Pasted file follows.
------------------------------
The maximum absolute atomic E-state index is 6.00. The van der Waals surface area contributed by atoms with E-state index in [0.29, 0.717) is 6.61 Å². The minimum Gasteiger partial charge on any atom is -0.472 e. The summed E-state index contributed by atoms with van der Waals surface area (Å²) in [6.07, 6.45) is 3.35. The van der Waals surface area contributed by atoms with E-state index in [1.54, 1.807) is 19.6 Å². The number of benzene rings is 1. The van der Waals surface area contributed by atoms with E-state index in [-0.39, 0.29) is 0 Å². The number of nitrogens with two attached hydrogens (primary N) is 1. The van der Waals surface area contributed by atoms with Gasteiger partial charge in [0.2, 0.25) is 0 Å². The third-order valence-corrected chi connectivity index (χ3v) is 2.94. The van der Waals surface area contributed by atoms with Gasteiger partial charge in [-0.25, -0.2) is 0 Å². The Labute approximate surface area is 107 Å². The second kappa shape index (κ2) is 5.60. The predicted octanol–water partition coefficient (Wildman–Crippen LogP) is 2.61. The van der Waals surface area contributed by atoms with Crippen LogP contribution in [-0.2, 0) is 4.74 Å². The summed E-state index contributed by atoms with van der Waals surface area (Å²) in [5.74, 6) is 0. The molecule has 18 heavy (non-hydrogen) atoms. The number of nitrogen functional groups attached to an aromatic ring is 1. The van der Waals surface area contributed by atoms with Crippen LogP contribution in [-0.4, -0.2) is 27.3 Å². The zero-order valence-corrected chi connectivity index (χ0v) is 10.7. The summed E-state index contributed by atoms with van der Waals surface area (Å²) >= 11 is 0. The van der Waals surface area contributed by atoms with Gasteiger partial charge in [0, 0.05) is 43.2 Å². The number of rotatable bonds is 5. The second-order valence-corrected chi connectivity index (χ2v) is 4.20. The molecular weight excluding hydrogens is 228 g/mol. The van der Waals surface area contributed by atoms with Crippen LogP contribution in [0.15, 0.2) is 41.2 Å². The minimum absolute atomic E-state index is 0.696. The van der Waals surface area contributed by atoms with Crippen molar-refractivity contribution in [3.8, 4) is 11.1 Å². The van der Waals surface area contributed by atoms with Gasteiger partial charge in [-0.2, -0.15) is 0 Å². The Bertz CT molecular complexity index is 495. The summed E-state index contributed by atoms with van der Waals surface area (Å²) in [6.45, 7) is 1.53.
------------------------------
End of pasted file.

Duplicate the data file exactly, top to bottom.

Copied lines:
The maximum absolute atomic E-state index is 6.00. The van der Waals surface area contributed by atoms with E-state index in [0.29, 0.717) is 6.61 Å². The minimum Gasteiger partial charge on any atom is -0.472 e. The summed E-state index contributed by atoms with van der Waals surface area (Å²) in [6.07, 6.45) is 3.35. The van der Waals surface area contributed by atoms with E-state index in [1.54, 1.807) is 19.6 Å². The number of benzene rings is 1. The van der Waals surface area contributed by atoms with E-state index in [-0.39, 0.29) is 0 Å². The number of nitrogens with two attached hydrogens (primary N) is 1. The van der Waals surface area contributed by atoms with Gasteiger partial charge in [0.2, 0.25) is 0 Å². The third-order valence-corrected chi connectivity index (χ3v) is 2.94. The van der Waals surface area contributed by atoms with Gasteiger partial charge in [-0.25, -0.2) is 0 Å². The Labute approximate surface area is 107 Å². The second kappa shape index (κ2) is 5.60. The predicted octanol–water partition coefficient (Wildman–Crippen LogP) is 2.61. The van der Waals surface area contributed by atoms with Crippen LogP contribution in [-0.2, 0) is 4.74 Å². The summed E-state index contributed by atoms with van der Waals surface area (Å²) in [5.74, 6) is 0. The molecule has 18 heavy (non-hydrogen) atoms. The number of nitrogen functional groups attached to an aromatic ring is 1. The van der Waals surface area contributed by atoms with Crippen LogP contribution in [-0.4, -0.2) is 27.3 Å². The zero-order valence-corrected chi connectivity index (χ0v) is 10.7. The summed E-state index contributed by atoms with van der Waals surface area (Å²) >= 11 is 0. The van der Waals surface area contributed by atoms with Gasteiger partial charge in [0, 0.05) is 43.2 Å². The number of rotatable bonds is 5. The second-order valence-corrected chi connectivity index (χ2v) is 4.20. The molecular weight excluding hydrogens is 228 g/mol. The van der Waals surface area contributed by atoms with Crippen LogP contribution in [0.15, 0.2) is 41.2 Å². The minimum absolute atomic E-state index is 0.696. The van der Waals surface area contributed by atoms with Crippen molar-refractivity contribution in [3.8, 4) is 11.1 Å². The van der Waals surface area contributed by atoms with Gasteiger partial charge in [-0.2, -0.15) is 0 Å². The Bertz CT molecular complexity index is 495. The summed E-state index contributed by atoms with van der Waals surface area (Å²) in [6.45, 7) is 1.53.